A similar situation occurs in the distributed cryptocurrency mining networks. This system, which is initially distributed with all individual miners acting autonomously, inevitably transforms into a network of groups due to competition and scarcity. So the natural question arises: how to prevent the formation of such groups in the presence of scarcity? Or is it a better question to ask how to eliminate scarcity?
In terms of Plato’s cave of shadows, it would be a society in which all members are able to discover the source of the shadows. All members would exist as philosopher kings.
The papers, essays, and lectures contained in Steps to an Ecology of Mind showcase Gregory Bateson’s incredibly unique perspective. Due to the wide range of discussion within this collection, it is very difficult to write a concise summary. There are a few points which made a lasting impact in my mind.
He explains the levels of learning and how the animal mind can “learn about learning” and “think about thinking”; concerning humans – they can reach a third and possibly fourth level in this learning recursion hierarchy. He discusses this in the context of various subjects: anthropology, psychology, evolution, information, ecology, cybernetics and epistomoglogy in general.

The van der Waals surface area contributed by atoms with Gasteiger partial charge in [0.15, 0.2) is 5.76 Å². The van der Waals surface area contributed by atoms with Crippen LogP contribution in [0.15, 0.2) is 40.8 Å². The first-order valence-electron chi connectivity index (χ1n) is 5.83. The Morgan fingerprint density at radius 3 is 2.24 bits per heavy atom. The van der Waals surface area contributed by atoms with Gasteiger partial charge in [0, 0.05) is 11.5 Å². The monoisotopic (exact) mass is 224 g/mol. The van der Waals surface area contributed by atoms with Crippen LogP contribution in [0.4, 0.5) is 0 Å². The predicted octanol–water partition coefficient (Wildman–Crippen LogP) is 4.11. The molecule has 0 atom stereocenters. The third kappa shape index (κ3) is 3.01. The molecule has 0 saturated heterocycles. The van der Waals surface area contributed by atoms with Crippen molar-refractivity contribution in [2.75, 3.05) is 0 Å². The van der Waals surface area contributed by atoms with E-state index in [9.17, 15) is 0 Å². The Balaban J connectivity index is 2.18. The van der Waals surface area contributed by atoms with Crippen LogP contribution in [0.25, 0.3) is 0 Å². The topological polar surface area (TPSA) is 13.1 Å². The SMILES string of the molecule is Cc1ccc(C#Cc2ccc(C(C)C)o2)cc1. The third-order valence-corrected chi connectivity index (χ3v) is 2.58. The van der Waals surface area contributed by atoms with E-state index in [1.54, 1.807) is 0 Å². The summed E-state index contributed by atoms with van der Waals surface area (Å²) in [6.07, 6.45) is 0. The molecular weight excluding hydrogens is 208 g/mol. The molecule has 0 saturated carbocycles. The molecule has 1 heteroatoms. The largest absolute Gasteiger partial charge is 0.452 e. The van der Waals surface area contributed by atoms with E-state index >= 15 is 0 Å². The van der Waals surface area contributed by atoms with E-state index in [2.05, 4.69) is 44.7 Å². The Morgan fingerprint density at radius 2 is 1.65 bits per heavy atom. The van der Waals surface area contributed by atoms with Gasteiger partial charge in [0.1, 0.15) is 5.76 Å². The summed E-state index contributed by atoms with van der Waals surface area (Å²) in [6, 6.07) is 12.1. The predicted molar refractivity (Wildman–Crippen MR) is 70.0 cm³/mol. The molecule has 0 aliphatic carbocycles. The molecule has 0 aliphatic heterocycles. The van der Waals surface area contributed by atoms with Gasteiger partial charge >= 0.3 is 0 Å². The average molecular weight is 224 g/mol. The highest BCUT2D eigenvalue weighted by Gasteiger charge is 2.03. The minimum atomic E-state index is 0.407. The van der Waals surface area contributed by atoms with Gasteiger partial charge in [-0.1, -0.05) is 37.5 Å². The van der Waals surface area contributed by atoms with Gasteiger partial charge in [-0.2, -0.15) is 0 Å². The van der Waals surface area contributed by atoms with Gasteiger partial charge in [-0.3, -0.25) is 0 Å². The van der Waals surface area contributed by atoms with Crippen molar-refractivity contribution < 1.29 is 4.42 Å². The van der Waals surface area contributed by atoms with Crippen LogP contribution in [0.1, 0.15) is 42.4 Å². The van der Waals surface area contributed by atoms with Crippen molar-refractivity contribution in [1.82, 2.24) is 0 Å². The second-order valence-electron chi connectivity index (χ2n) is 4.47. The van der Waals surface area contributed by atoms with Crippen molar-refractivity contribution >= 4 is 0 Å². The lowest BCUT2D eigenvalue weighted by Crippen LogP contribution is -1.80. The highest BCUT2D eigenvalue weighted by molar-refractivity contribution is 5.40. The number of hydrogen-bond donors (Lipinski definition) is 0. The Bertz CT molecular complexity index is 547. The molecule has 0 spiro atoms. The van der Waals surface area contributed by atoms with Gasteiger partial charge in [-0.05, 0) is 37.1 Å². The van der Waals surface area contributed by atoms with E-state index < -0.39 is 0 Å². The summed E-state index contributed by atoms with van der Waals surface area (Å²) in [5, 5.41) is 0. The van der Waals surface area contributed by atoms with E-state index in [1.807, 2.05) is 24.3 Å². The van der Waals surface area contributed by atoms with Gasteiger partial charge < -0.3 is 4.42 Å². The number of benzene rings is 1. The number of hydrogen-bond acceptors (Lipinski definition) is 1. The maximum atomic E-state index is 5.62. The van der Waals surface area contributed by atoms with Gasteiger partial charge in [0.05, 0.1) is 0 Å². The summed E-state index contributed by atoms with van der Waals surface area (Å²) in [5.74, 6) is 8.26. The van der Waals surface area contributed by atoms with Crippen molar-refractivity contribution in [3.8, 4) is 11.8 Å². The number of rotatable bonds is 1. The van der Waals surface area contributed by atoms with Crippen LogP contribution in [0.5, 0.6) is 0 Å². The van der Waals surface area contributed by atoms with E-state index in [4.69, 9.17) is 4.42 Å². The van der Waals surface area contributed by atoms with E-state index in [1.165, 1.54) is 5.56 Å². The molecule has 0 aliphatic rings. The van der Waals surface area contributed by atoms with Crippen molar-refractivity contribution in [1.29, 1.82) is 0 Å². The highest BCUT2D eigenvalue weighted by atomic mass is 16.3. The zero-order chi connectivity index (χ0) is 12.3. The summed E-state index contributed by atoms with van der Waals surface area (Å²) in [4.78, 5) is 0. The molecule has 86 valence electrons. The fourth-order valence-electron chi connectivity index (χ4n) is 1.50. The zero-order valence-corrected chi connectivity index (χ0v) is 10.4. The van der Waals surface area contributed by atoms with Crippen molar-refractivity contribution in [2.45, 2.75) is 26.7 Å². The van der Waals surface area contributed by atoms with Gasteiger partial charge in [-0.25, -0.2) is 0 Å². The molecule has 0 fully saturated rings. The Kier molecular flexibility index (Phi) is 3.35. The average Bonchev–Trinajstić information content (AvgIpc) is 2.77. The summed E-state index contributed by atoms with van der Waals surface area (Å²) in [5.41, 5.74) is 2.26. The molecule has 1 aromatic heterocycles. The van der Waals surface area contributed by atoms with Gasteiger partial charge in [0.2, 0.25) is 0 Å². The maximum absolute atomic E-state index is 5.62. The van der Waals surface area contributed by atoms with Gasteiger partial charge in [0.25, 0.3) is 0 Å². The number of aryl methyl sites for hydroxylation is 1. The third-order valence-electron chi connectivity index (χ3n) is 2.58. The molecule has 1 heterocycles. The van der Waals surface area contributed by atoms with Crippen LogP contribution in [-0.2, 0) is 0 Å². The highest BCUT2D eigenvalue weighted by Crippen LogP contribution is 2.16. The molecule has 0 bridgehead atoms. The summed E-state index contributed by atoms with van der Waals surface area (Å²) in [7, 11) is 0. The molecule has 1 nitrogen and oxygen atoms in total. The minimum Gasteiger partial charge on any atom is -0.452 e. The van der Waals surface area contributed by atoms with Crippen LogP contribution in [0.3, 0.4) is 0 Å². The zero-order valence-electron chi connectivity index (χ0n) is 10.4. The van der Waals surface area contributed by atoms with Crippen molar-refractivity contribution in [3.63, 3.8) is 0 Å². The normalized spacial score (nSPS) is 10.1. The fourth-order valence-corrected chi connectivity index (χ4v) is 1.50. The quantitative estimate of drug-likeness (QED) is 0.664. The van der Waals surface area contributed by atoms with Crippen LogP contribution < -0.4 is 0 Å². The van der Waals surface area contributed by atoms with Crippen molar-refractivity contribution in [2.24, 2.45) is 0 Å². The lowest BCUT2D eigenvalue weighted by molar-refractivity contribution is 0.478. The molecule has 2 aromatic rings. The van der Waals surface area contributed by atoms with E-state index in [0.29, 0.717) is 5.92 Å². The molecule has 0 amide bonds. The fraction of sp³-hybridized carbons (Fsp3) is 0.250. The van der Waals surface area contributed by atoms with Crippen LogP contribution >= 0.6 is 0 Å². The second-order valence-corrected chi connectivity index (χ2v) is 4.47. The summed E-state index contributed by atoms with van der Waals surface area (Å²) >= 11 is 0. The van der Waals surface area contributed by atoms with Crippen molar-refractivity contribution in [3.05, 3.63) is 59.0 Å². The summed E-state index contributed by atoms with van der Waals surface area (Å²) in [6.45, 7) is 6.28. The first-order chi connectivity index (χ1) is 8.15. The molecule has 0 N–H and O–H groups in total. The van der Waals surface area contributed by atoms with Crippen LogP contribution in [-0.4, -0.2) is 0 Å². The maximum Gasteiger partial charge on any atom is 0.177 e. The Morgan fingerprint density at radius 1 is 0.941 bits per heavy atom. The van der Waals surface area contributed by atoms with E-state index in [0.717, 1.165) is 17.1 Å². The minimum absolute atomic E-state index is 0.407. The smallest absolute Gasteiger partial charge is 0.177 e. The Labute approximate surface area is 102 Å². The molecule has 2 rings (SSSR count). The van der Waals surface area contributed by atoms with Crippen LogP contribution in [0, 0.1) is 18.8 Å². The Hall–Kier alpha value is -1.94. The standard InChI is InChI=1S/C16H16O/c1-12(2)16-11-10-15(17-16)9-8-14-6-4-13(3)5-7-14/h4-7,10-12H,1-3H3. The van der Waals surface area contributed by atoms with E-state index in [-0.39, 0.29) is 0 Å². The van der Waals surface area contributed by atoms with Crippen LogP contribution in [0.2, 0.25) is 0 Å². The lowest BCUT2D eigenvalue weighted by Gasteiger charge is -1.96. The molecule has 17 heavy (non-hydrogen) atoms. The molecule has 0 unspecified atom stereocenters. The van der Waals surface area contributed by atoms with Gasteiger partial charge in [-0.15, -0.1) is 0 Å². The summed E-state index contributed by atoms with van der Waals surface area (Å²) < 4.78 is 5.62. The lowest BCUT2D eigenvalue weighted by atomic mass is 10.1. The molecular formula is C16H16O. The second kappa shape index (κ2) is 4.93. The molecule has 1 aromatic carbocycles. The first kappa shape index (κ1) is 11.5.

He emphasizes that western science should adjust the way it thinks about relationship and form and discusses how these are relavant to the study of matter and energy. He questions the western conception of mammalian emotions, aesthetics, and the ego-self. On several occasions I found myself with the desire to re-read Godel, Escher, Bach by Douglas Hofstadter. Both books I think contain some overlap in their treatment of information and the mind. Overall, Bateson was an incredible thinker and you will improve your intellect by reading this collection of work.
Do there exist studies on the distribution of the lengths of kingdoms and dynasties — distinct political entities — since the 3rd millennium B.C.E.? It seems likely that someone has already studied this topic, but I can not find any papers online. To explain, I have included a file, here, containing the beginning and end dates of about 700 distinct social groups since the dawn of recorded history. It was complied from various Wikipedia pages. I do not doubt that the data is not very reliable, however, graphing the histogram of these lengths, see Figure 1, would provide at least a rough idea of their distribution.
It does seem that a nice distribution curve exists which models the data. The distribution seems to take the shape of a power law at first glance. Doing some work in R, I found that a power law with one set of parameters fits the tail nicely but fails to fit the first half; and vice versa, a power law with a different set of parameters fits the majority but not the tail. My hypothesis is that a power law with alpha equal to 3 may be the best fit. This is a prediction based on the lectures of Geoffrey West, in which he explains that most biological systems exhibit power law distributions with alpha in the 2.5-3.0 range. However, as seen in Figure 2, this does not seem to be the correct range for alpha if a power law is the best fit for this preliminary data.